Nielsen launches Twitter TV ratings; could this help NBC’s ‘Community’ and others?

CommunityWhen it comes to the business of TV ratings, there is one common criticism that we hear time and time again: that these Nielsen figures are in no way an accurate measure of how many people are genuinely watching a show. The only apply to people who are actually recording what they watch on Nielsen boxes, and they do not take into account folks watching online or On-Demand. (DVR ratings are added after the fact.) Really, the sole measure to this point that is a true benchmark for a show’s success is how many viewers it manages to pull in between the ages of 18 to 49.

So is that about to change? Well, Nielsen is at least making a step in the right direction. The Nielsen Company announced Monday that beginning in 2013, they will create a new Twitter TV Rating that helps to measure the amount of people who are talking about shows (which could consequently be useful for advertising purposes online, due to a possibly higher rate of conversation) on social media at the time of its airing. In a press release, here is what Steve Hasker, President of Global Media Products and Advertiser Solutions at Nielsen, had to say:

“The Nielsen Twitter TV Rating is a significant step forward for the industry, particularly as programmers develop increasingly captivating live TV and new second-screen experiences, and advertisers create integrated ad campaigns that combine paid and earned media. As a media measurement leader we recognize that Twitter is the preeminent source of real-time television engagement data”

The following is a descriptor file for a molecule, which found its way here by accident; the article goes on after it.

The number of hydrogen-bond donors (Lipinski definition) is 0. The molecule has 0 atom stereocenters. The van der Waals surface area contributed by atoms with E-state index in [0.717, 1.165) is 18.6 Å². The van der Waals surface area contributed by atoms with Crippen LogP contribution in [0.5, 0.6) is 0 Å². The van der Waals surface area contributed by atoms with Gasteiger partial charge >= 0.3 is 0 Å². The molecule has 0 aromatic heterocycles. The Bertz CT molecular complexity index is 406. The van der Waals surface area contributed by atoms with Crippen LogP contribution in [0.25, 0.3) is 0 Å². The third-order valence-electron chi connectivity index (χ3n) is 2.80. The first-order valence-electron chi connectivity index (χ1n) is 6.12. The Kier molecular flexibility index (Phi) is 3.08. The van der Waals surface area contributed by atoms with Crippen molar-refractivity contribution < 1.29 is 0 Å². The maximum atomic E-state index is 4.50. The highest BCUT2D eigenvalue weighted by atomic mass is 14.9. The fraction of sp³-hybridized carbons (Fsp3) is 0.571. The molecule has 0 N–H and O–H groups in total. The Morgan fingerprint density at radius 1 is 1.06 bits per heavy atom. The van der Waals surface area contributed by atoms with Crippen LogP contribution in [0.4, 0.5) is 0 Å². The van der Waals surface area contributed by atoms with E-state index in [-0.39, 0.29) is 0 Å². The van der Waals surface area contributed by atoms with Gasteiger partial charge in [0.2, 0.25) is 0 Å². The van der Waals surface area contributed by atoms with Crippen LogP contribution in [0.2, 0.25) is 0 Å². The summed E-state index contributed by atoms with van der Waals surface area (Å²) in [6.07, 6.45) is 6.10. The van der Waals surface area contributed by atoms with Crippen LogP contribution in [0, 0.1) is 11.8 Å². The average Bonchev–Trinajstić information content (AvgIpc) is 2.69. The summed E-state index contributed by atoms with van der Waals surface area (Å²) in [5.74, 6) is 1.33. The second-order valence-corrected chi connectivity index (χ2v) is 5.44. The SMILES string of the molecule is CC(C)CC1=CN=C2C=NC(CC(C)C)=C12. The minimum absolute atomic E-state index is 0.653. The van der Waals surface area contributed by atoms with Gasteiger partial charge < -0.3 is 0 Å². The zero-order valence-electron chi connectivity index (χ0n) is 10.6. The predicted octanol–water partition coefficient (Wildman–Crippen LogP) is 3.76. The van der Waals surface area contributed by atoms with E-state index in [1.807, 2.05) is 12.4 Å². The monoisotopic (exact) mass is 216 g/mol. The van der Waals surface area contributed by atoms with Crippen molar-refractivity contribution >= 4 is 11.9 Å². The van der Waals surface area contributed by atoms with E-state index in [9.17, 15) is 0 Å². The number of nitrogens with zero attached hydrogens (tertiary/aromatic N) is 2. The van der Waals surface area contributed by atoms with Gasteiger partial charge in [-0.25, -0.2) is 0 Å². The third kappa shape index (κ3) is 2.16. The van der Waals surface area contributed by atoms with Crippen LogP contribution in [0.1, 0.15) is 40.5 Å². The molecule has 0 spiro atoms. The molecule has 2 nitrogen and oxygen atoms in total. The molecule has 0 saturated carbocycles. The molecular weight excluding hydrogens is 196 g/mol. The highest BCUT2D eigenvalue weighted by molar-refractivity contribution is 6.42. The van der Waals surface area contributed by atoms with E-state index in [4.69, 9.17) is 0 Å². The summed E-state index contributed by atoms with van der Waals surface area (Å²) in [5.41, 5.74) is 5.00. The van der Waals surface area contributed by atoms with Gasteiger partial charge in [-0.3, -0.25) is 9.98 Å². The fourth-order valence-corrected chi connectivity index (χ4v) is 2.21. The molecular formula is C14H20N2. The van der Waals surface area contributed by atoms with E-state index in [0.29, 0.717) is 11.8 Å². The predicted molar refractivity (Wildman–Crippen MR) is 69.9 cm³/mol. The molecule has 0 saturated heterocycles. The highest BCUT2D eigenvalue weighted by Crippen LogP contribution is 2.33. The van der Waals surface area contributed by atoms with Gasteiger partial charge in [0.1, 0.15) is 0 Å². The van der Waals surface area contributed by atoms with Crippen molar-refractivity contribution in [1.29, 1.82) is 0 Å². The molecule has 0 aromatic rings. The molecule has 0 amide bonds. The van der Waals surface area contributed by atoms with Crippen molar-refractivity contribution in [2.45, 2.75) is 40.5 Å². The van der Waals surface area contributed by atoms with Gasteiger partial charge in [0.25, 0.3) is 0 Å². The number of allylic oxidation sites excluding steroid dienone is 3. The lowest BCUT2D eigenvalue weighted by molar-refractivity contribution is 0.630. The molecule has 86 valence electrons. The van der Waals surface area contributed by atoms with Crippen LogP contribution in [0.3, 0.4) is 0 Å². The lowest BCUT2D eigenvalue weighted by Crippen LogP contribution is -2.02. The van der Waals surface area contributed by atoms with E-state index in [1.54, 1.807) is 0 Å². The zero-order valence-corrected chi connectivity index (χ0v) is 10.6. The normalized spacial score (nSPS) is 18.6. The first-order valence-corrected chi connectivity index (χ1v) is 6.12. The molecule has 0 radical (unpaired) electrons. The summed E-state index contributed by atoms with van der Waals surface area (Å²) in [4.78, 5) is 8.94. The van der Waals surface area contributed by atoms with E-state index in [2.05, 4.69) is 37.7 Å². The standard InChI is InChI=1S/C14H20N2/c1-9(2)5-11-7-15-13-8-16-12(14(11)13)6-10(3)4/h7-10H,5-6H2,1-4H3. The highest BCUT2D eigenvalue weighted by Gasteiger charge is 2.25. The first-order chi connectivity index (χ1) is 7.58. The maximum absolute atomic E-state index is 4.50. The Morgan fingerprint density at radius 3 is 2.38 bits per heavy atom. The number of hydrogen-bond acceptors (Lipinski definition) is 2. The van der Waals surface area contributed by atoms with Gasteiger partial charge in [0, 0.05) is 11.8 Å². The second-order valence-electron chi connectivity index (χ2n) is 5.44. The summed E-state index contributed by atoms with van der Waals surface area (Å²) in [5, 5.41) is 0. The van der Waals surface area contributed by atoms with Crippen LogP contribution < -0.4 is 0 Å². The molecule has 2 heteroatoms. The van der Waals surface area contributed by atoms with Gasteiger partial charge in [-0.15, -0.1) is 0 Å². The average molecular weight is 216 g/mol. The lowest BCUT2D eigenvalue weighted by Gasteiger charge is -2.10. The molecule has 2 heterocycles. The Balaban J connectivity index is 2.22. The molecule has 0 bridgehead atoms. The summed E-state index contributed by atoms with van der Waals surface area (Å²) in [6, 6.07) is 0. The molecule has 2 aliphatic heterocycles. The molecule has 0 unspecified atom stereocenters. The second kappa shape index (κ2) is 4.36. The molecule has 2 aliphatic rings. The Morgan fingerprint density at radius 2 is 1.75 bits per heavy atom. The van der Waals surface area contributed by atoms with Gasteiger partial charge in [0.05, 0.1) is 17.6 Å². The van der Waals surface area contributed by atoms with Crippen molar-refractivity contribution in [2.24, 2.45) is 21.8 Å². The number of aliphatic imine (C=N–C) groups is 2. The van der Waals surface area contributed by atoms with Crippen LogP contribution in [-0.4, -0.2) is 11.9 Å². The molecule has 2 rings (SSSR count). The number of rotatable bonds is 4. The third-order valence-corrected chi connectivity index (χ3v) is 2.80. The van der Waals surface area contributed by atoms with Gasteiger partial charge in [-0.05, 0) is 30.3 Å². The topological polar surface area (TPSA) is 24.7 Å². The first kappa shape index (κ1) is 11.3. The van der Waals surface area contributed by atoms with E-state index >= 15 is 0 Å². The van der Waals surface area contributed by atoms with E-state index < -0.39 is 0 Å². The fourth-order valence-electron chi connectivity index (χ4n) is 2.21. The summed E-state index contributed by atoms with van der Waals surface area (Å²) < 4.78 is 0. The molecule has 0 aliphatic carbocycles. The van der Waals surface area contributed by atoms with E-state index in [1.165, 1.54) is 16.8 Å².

For shows like “Community” (pictured), “Fringe,” or “Pretty Little Liars” that all have relatively small viewer totals, this could be a useful figure to help show that the diehard nature of these fans is something that advertisers can help cling to when it comes to devising campaigns. But could this rating actually keep a show from cancellation? That we are still skeptical about. Twitter is not the end-all, be-all of television; just look at “The X Factor” for examples of that, as contestants who trend are often still the ones sent home since the internet often does not take older viewers (who are not so tech-savvy) into account. Though 18-49 figures of people who are actually watching the show live are still going to be paramount.

What do you think about Nielsen looking at Twitter for a bigger way of reading into shows’ audiences? Be sure to share your thoughts below, and you can read more about “Community” season 4 over at the link here.

Photo: NBC

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